The execution of Charles I. 'The Church of England found its purpose in life following the English civil war as a project of national togetherness'. Photograph: Hulton Getty
Giles Fraser, The Guardian, Friday 7th December
The difference between the politics of the church and the real world of party politics is that in the church people are nice to each other in public and nasty to each other in private, whereas in real politics it's often the other way round. But the church is so dysfunctional that it prefers the rhetoric of unity to its reality. Thus those debating female bishops in General Synod fell over backwards to couch their speeches in terms of generosity. But outside observers saw something very different – a snake pit of seething animosities. And outside observers were basically right.
Andrew Brown, The Guardian, 6th November 2012
If Christianity dies in England, it will die first in the countryside. This may seem paradoxical. When we think of English Christianity, we think of medieval churches standing at the heart of quiet villages. Surely the most traditional parts of the land would cling to traditional ways such as Christianity? But the traditions have largely died, and the churches with them.
The Guardian, October 31st, 2012
I recently argued that Rowan Williams’s time at Canterbury has been dominated by his denigration of the liberal state. But I added, in passing, that there was another side to my view of this complex theologian: he has also deepened my understanding of the ritual basis of Christianity. I want to expand on this.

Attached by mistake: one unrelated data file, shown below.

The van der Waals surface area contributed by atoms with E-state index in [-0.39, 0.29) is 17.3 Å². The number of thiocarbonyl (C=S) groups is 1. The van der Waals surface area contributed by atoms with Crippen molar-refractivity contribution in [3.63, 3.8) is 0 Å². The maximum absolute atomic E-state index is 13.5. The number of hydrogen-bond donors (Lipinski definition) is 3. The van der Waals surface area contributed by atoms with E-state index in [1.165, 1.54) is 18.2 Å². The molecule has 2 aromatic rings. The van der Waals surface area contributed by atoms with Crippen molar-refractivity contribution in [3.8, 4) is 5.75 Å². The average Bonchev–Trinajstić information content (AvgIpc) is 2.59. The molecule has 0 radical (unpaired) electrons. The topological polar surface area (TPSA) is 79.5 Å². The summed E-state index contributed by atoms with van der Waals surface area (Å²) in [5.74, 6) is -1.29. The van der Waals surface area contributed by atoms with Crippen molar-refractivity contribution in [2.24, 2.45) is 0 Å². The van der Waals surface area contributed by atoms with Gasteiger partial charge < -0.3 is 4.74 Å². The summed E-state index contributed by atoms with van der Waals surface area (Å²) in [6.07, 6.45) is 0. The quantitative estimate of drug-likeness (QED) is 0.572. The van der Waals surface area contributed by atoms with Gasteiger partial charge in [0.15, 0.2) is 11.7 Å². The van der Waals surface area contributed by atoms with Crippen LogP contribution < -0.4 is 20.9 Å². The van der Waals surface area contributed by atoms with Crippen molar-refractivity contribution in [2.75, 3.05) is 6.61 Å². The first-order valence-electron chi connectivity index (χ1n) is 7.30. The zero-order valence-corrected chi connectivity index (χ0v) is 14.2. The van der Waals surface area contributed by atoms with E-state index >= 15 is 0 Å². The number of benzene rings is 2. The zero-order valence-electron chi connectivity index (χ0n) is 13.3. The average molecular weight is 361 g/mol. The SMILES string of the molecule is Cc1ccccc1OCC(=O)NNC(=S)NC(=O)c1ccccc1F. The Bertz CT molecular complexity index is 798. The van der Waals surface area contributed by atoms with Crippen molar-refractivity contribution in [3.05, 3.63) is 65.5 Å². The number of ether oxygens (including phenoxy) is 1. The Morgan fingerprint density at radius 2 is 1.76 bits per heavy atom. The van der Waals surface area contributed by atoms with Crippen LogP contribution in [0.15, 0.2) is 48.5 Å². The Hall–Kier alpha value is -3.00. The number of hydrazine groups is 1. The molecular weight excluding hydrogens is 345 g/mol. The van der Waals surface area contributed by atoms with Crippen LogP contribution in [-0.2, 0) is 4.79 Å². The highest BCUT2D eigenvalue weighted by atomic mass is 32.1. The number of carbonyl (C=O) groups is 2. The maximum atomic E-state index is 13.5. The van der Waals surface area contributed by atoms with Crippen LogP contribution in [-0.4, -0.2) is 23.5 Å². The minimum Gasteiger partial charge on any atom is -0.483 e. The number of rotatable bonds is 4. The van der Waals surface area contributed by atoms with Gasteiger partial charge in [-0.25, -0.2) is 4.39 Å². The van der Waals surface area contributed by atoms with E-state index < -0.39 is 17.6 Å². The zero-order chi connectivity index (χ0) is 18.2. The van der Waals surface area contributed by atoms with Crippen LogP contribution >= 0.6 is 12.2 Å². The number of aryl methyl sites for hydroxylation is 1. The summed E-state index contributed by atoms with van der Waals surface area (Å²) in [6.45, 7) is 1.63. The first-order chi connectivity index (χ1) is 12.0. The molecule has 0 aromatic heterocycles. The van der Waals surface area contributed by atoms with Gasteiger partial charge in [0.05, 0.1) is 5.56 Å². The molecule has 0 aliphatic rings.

Kate Connolly, The Guardian, 5th October 2012
Hans Küng urges confrontation from the grassroots to unseat pope and force radical reform at Vatican
One of the world's most prominent Catholic theologians has called for a revolution from below to unseat the pope and force radical reform at the Vatican.
Hans Küng is appealing to priests and churchgoers to confront the Catholic hierarchy, which he says is corrupt, lacking credibility and apathetic to the real concerns of the church's members.
In an exclusive interview with the Guardian, Küng, who had close contact with the pope when the two worked together as young theologians, described the church as an "authoritarian system" with parallels to Germany's Nazi dictatorship.
Mark Vernon, The Guardian, 12th September 2012
Whatever his supposed shortcomings in an impossible job, the outgoing archbishop of Canterbury practises what he preaches
We will miss Rowan Williams when he is gone. Not because public life will be the poorer without that beard, those eyebrows: Boris Johnson’s blond mop can fill the gap. Not because conservatives and liberals alike will lose a ready scapegoat: there will be others upon whom to load our discontent. But because he is, to my mind, the leading public intellectual of his generation.
The Anglican church is on a path to acceptance of gay marriage. What a shame such disunity has to be caused along the way
Jeffrey John, The Guardian, 14th August 2012
Since 2005, same-sex couples in Britain have been able to contract a civil covenant which gives them the same legal protection and framework as heterosexual marriage. It is an act of legislation that has been almost universally acknowledged as a great good, a real advance for social stability and human happiness.
Giles Fraser, The Guardian, Saturday 21st July 2012
Bishop Welby of Durham – former oil executive, Libor scandal inquiry member and possible next archbishop of Canterbury – discusses corporate sin and the common good
Paddy Power has him as 6:1 to be the next archbishop of Canterbury. But Justin Welby, the Bishop of Durham, is having none of it. He really doesn’t want the job. ‘Lets be clear, I’m one of the thicker bishops in the Church of England,’ he tells me.